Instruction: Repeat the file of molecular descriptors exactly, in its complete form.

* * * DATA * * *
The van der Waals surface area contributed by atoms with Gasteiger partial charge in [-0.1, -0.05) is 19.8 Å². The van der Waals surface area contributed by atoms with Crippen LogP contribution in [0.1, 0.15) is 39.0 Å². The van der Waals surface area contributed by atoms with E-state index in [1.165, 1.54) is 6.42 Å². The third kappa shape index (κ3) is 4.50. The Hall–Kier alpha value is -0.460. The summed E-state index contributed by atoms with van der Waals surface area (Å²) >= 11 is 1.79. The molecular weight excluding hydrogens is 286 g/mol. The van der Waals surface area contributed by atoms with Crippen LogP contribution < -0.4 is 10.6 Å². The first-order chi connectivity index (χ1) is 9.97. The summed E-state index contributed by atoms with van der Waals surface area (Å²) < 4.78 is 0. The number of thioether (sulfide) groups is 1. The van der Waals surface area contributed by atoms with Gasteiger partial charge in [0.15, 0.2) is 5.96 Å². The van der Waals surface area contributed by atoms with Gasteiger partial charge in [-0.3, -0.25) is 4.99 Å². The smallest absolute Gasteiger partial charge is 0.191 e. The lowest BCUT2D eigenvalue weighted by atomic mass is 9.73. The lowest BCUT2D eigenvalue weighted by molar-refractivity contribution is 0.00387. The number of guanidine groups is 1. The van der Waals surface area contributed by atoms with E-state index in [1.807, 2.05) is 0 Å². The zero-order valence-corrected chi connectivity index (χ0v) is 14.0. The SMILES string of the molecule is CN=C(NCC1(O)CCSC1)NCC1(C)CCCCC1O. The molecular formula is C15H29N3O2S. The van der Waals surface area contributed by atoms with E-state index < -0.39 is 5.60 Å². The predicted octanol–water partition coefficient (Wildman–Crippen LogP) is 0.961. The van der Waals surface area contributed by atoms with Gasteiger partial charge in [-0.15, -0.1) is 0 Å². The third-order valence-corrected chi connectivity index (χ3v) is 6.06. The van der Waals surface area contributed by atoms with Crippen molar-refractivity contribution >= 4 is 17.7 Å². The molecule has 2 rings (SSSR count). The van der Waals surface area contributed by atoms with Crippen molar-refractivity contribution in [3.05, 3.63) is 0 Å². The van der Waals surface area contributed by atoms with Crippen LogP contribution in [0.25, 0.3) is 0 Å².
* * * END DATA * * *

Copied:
The van der Waals surface area contributed by atoms with Gasteiger partial charge in [-0.1, -0.05) is 19.8 Å². The van der Waals surface area contributed by atoms with Crippen LogP contribution in [0.1, 0.15) is 39.0 Å². The van der Waals surface area contributed by atoms with E-state index in [1.165, 1.54) is 6.42 Å². The third kappa shape index (κ3) is 4.50. The Hall–Kier alpha value is -0.460. The summed E-state index contributed by atoms with van der Waals surface area (Å²) >= 11 is 1.79. The molecular weight excluding hydrogens is 286 g/mol. The van der Waals surface area contributed by atoms with Crippen LogP contribution < -0.4 is 10.6 Å². The first-order chi connectivity index (χ1) is 9.97. The summed E-state index contributed by atoms with van der Waals surface area (Å²) < 4.78 is 0. The number of thioether (sulfide) groups is 1. The van der Waals surface area contributed by atoms with Gasteiger partial charge in [0.15, 0.2) is 5.96 Å². The van der Waals surface area contributed by atoms with Gasteiger partial charge in [-0.3, -0.25) is 4.99 Å². The smallest absolute Gasteiger partial charge is 0.191 e. The lowest BCUT2D eigenvalue weighted by atomic mass is 9.73. The lowest BCUT2D eigenvalue weighted by molar-refractivity contribution is 0.00387. The number of guanidine groups is 1. The van der Waals surface area contributed by atoms with E-state index in [1.807, 2.05) is 0 Å². The zero-order valence-corrected chi connectivity index (χ0v) is 14.0. The SMILES string of the molecule is CN=C(NCC1(O)CCSC1)NCC1(C)CCCCC1O. The molecular formula is C15H29N3O2S. The van der Waals surface area contributed by atoms with E-state index < -0.39 is 5.60 Å². The predicted octanol–water partition coefficient (Wildman–Crippen LogP) is 0.961. The van der Waals surface area contributed by atoms with Gasteiger partial charge in [-0.15, -0.1) is 0 Å². The third-order valence-corrected chi connectivity index (χ3v) is 6.06. The van der Waals surface area contributed by atoms with Crippen molar-refractivity contribution >= 4 is 17.7 Å². The molecule has 2 rings (SSSR count). The van der Waals surface area contributed by atoms with Crippen molar-refractivity contribution in [3.05, 3.63) is 0 Å². The van der Waals surface area contributed by atoms with Crippen LogP contribution in [0.25, 0.3) is 0 Å².